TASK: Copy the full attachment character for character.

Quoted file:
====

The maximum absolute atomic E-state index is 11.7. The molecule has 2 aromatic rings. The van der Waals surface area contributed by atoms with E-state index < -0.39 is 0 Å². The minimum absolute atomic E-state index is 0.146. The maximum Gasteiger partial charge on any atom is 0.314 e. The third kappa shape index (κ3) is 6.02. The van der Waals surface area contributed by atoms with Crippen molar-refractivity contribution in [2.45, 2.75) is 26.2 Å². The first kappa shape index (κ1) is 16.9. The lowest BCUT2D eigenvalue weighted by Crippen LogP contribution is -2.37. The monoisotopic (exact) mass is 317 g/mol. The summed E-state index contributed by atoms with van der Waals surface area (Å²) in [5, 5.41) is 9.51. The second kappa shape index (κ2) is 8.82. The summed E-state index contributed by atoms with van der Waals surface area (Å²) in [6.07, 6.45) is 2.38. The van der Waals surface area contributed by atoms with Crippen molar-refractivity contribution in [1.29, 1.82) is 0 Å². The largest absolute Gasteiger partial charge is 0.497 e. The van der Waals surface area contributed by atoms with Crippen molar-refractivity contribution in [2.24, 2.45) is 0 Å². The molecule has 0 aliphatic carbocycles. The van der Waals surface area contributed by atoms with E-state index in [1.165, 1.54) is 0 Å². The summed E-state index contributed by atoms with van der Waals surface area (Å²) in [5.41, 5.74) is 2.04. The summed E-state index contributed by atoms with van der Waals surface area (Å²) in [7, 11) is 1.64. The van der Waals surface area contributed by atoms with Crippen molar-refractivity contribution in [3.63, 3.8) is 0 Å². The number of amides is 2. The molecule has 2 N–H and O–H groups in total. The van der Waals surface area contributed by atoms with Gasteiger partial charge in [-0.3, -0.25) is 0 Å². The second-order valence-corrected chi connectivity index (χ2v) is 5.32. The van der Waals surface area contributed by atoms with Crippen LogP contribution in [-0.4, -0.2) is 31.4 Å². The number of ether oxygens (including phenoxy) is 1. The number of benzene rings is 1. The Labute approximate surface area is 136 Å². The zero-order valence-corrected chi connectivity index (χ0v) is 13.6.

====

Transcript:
The maximum absolute atomic E-state index is 11.7. The molecule has 2 aromatic rings. The van der Waals surface area contributed by atoms with E-state index < -0.39 is 0 Å². The minimum absolute atomic E-state index is 0.146. The maximum Gasteiger partial charge on any atom is 0.314 e. The third kappa shape index (κ3) is 6.02. The van der Waals surface area contributed by atoms with Crippen molar-refractivity contribution in [2.45, 2.75) is 26.2 Å². The first kappa shape index (κ1) is 16.9. The lowest BCUT2D eigenvalue weighted by Crippen LogP contribution is -2.37. The monoisotopic (exact) mass is 317 g/mol. The summed E-state index contributed by atoms with van der Waals surface area (Å²) in [5, 5.41) is 9.51. The second kappa shape index (κ2) is 8.82. The summed E-state index contributed by atoms with van der Waals surface area (Å²) in [6.07, 6.45) is 2.38. The van der Waals surface area contributed by atoms with Crippen molar-refractivity contribution in [1.29, 1.82) is 0 Å². The largest absolute Gasteiger partial charge is 0.497 e. The van der Waals surface area contributed by atoms with Crippen molar-refractivity contribution in [2.24, 2.45) is 0 Å². The molecule has 0 aliphatic carbocycles. The van der Waals surface area contributed by atoms with E-state index in [1.165, 1.54) is 0 Å². The summed E-state index contributed by atoms with van der Waals surface area (Å²) in [5.41, 5.74) is 2.04. The summed E-state index contributed by atoms with van der Waals surface area (Å²) in [7, 11) is 1.64. The van der Waals surface area contributed by atoms with Crippen molar-refractivity contribution in [3.63, 3.8) is 0 Å². The number of amides is 2. The molecule has 2 N–H and O–H groups in total. The van der Waals surface area contributed by atoms with Gasteiger partial charge in [-0.3, -0.25) is 0 Å². The second-order valence-corrected chi connectivity index (χ2v) is 5.32. The van der Waals surface area contributed by atoms with Crippen LogP contribution in [-0.4, -0.2) is 31.4 Å². The number of ether oxygens (including phenoxy) is 1. The number of benzene rings is 1. The Labute approximate surface area is 136 Å². The zero-order valence-corrected chi connectivity index (χ0v) is 13.6.